12.3 Least-Cost Algorithms
12.4 Recommended Reading
12.5 Key Terms, Review Questions, and Problems
Chapter 13 Congestion Control in Data Networks
13.1 Effects of Congestion
13.2 Congestion Control
13.3 Traffic Management
13.4 Congestion Control in Packet-Switching Networks
13.5 ATM Traffic Management
13.6 ATM-GFR Traffic Management
13.7 Recommended Reading
13.8 Key Terms, Review Questions, and Problems
Chapter 14 Cellular Wireless Networks
14.1 Principles of Cellular Networks
14.2 First-Generation Analog
14.3 Second-Generation CDMA
14.4 Third-Generation Systems
14.4 Fourth-Generation Systems
14.5 Recommended Reading and Web Sites
14.6 Key Terms, Review Questions, and Problems
PART FOUR LOCAL AREA NETWORKS
Chapter 15 Local Area Network Overview
15.2 Topologies and Transmission Media
15.3 LAN Protocol Architecture
15.5 Hubs and Switches
15.6 Virtual LANs
15.7 Recommended Reading and Web Sites
15.8 Key Terms, Review Questions, and Problems
Chapter 16 Ethernet
16.1 Traditional Ethernet
16.2 High-Speed Ethernet
16.3 IEEE 802.1Q VLAN Standard
16.4 Recommended Reading and Web Sites
16.5 Key Terms, Review Questions, and Problems
Appendix 16A Digital Signal Encoding for LANs
Appendix 16B Scrambling
Chapter 17 Wireless LANs
17.2 Wireless LAN Technology
17.3 IEEE 802.11 Architecture and Services
17.4 IEEE 802.11 Medium Access Control
17.5 IEEE 802.11Physical Layer
17.6 IEEE 802.11 Security Considerations
17.7 Recommended Reading and Web Sites
17.8 Key Terms, Review Questions, and Problems
PART FIVE INTERNET AND TRANSPORT PROTOCOLS
Chapter 18 Internetwork Protocols
18.1 Principles of Internetworking
18.2 Internet Protocol Operation
18.3 Internet Protocol
18.5 Virtual Private Networks and IP Security
18.6 Recommended Reading and Web Sites
18.7 Key Terms, Review Questions, and Problems
Chapter 19 Internetwork Operation
19.2 Routing Protocols
19.3 Mobile IP
19.4 Recommended Reading and Web Sites
19.5 Key Terms, Review Questions, and Problems
Chapter 20 Internet Quality of Service
20.1 Integrated Services Architecture
20.2 Resource Reservation Protocol
20.3 Differentiated Services
20.4 Service Level Agreements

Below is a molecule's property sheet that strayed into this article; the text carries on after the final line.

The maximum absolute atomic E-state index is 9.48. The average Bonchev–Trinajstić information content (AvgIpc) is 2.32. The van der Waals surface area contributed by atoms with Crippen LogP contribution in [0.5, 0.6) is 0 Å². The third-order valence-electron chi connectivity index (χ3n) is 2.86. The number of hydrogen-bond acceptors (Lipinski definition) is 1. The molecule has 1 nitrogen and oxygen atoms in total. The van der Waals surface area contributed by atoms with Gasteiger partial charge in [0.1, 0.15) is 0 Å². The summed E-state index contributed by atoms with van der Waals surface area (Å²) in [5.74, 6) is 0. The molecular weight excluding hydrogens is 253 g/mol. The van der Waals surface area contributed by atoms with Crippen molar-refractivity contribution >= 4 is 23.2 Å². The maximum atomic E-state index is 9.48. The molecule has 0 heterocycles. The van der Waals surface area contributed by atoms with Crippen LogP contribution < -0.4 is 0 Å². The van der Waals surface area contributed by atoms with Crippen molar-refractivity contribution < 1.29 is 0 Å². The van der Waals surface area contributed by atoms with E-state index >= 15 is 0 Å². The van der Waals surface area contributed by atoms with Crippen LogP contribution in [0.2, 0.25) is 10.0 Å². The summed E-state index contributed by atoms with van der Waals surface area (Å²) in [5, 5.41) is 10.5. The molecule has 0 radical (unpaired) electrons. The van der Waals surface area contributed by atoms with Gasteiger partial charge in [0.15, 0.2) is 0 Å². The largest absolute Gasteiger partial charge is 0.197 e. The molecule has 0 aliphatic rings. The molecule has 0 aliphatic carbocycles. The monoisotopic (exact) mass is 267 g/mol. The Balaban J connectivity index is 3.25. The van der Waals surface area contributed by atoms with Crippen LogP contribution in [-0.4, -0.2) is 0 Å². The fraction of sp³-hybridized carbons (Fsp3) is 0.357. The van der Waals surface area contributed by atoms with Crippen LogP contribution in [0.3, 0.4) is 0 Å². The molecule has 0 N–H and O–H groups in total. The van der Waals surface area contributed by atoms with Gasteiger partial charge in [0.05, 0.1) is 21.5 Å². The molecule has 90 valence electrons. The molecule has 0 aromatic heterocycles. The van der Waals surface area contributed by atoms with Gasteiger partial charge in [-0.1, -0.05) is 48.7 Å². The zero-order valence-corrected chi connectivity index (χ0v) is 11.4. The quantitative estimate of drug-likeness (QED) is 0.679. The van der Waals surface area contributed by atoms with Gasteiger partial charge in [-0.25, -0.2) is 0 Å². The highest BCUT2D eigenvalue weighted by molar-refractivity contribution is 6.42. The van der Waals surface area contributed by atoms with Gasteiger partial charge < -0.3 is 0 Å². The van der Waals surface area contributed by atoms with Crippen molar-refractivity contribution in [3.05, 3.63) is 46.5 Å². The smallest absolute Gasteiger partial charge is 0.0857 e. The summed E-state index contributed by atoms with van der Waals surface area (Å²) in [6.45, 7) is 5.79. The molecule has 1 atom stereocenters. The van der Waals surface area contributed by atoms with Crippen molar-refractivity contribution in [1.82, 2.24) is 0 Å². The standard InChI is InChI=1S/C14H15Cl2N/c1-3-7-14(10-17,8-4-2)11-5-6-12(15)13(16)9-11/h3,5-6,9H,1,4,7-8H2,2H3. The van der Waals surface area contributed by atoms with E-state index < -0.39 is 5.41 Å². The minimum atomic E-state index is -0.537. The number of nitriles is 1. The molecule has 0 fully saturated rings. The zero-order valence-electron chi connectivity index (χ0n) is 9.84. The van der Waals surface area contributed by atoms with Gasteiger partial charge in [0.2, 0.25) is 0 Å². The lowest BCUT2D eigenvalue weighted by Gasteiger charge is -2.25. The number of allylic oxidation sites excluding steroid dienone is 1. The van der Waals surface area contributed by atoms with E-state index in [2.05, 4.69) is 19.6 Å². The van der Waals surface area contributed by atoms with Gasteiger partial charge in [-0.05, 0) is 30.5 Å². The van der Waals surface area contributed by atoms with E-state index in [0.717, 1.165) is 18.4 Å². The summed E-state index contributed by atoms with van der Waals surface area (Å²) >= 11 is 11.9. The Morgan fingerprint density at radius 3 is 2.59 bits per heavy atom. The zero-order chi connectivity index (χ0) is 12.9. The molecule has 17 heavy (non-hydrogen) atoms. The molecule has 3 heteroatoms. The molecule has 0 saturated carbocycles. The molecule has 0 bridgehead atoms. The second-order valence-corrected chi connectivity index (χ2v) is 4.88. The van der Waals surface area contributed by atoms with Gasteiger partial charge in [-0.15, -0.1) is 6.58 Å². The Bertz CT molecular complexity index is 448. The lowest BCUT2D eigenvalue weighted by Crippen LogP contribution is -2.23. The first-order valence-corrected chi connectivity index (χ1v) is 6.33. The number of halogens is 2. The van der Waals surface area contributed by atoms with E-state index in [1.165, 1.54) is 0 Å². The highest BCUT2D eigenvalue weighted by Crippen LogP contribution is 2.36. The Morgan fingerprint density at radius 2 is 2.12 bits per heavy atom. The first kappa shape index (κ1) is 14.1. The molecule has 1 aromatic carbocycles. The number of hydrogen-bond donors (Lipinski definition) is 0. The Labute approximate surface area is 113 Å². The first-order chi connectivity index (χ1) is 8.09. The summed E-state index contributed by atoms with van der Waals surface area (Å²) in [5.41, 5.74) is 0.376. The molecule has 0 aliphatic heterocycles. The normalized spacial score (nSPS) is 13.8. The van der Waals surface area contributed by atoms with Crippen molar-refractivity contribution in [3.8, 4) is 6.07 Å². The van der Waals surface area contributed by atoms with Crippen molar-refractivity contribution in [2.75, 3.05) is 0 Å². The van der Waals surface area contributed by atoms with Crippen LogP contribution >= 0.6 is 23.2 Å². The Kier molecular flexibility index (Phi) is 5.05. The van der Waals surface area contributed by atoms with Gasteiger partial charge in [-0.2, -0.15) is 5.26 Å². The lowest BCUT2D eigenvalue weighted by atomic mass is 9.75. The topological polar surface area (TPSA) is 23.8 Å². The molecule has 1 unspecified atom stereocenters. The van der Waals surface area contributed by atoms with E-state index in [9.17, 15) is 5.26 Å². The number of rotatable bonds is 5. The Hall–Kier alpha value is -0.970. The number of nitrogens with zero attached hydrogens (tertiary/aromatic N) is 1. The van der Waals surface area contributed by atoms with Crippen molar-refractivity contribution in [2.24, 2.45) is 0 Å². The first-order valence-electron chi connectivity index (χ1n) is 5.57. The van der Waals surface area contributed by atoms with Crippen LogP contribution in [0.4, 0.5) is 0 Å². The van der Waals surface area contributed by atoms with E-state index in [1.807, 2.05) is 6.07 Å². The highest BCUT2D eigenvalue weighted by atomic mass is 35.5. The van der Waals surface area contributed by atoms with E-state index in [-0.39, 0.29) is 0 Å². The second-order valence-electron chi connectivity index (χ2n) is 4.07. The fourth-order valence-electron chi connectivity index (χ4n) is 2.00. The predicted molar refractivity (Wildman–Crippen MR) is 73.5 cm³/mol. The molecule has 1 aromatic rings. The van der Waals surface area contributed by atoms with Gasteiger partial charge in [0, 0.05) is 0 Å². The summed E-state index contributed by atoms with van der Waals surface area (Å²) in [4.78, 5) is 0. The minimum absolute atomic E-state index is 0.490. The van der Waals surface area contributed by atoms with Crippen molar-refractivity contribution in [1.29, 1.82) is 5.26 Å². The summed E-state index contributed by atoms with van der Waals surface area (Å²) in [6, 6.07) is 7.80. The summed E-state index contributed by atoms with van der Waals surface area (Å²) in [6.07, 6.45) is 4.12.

20.5 IP Performance Metrics
20.6 Recommended Reading and Web Sites
20.7 Key Terms, Review Questions, and Problems
Chapter 21 Multiprotocol Label Switching
21.1 The Role of MPLS
21.3 MPLS Operation
21.5 FECs and LSPs
21. Recommended Reading and Web Sites
21. Key Terms, Review Questions, and Problems
Chapter 22 Transport Protocols
21.1 Connection-Oriented Transport Protocol Mechanisms
21.3 TCP Congestion Control
21.5 Recommended Reading and Web Sites
21.6 Key Terms, Review Questions, and Problems
PART SIX NETWORK SECURITY
Chapter 23 Computer and Network Security Threats
23.1 Computer Security Concepts
23.2 Threats, Attacks, and Assets
23.4 Malicious Software Overview
23.5 Viruses, Worms, and Bots
23.6 Recommended Reading and Web Sites
23.7 Key Terms, Review Questions, and Problems
Chapter 24 Computer and Network Security Techniques
24.1 Virtual Private Networks and IPSec
24.2 SSL and TLS
24.3 Wi-Fi Protected Access
24.4 Intrusion Detection
24.6 Malware Defense
24.7 Recommended Reading
24.8 Key Terms, Review Questions, and Problems
Appendix A - Fourier Analysis
A.1 Fourier Series Representation of Periodic Signals
A.2 Fourier Transform Representation of Aperiodic Signals
A.3 Recommended ReadingAppendix B - Projects for Teaching Data and Computer Communications
B.1 Practical Exercises
B.2 Sockets Projects
B.3 Ethereal Projects
B.4 Simulation and Modeling Projects
B.5 Performance Modeling
B.6 Research Projects
B.7 Reading/Report Assignments
B.8 Writing Assignments
B.9 Discussion Topics
PART SEVEN INTERNET APPLICATIONS
Chapter 25 Electronic Mail and Network Management